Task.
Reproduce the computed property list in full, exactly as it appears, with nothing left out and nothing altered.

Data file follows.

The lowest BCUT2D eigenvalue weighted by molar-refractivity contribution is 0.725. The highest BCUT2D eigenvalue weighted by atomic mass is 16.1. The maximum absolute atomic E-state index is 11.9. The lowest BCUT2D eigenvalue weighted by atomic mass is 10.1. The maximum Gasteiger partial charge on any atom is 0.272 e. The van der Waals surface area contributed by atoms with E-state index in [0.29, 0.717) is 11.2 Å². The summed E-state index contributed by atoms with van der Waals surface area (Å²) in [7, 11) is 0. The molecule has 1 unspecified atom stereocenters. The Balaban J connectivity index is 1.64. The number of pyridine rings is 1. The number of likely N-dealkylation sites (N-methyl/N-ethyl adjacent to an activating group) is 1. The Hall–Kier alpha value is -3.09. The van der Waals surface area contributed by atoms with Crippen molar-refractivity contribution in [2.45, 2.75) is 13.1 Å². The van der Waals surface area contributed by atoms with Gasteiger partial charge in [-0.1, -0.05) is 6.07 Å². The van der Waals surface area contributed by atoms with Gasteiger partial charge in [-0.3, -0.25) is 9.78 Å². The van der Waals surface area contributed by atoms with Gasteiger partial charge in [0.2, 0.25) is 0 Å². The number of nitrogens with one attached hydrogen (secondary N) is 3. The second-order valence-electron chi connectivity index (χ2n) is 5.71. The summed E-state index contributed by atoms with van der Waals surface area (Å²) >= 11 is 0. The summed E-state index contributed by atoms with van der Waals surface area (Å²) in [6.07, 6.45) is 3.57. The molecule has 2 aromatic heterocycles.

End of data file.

The lowest BCUT2D eigenvalue weighted by molar-refractivity contribution is 0.725. The highest BCUT2D eigenvalue weighted by atomic mass is 16.1. The maximum absolute atomic E-state index is 11.9. The lowest BCUT2D eigenvalue weighted by atomic mass is 10.1. The maximum Gasteiger partial charge on any atom is 0.272 e. The van der Waals surface area contributed by atoms with E-state index in [0.29, 0.717) is 11.2 Å². The summed E-state index contributed by atoms with van der Waals surface area (Å²) in [7, 11) is 0. The molecule has 1 unspecified atom stereocenters. The Balaban J connectivity index is 1.64. The number of pyridine rings is 1. The number of likely N-dealkylation sites (N-methyl/N-ethyl adjacent to an activating group) is 1. The Hall–Kier alpha value is -3.09. The van der Waals surface area contributed by atoms with Crippen molar-refractivity contribution in [2.45, 2.75) is 13.1 Å². The van der Waals surface area contributed by atoms with Gasteiger partial charge in [-0.1, -0.05) is 6.07 Å². The van der Waals surface area contributed by atoms with Gasteiger partial charge in [-0.3, -0.25) is 9.78 Å². The van der Waals surface area contributed by atoms with Gasteiger partial charge in [0.2, 0.25) is 0 Å². The number of nitrogens with one attached hydrogen (secondary N) is 3. The second-order valence-electron chi connectivity index (χ2n) is 5.71. The summed E-state index contributed by atoms with van der Waals surface area (Å²) >= 11 is 0. The summed E-state index contributed by atoms with van der Waals surface area (Å²) in [6.07, 6.45) is 3.57. The molecule has 2 aromatic heterocycles.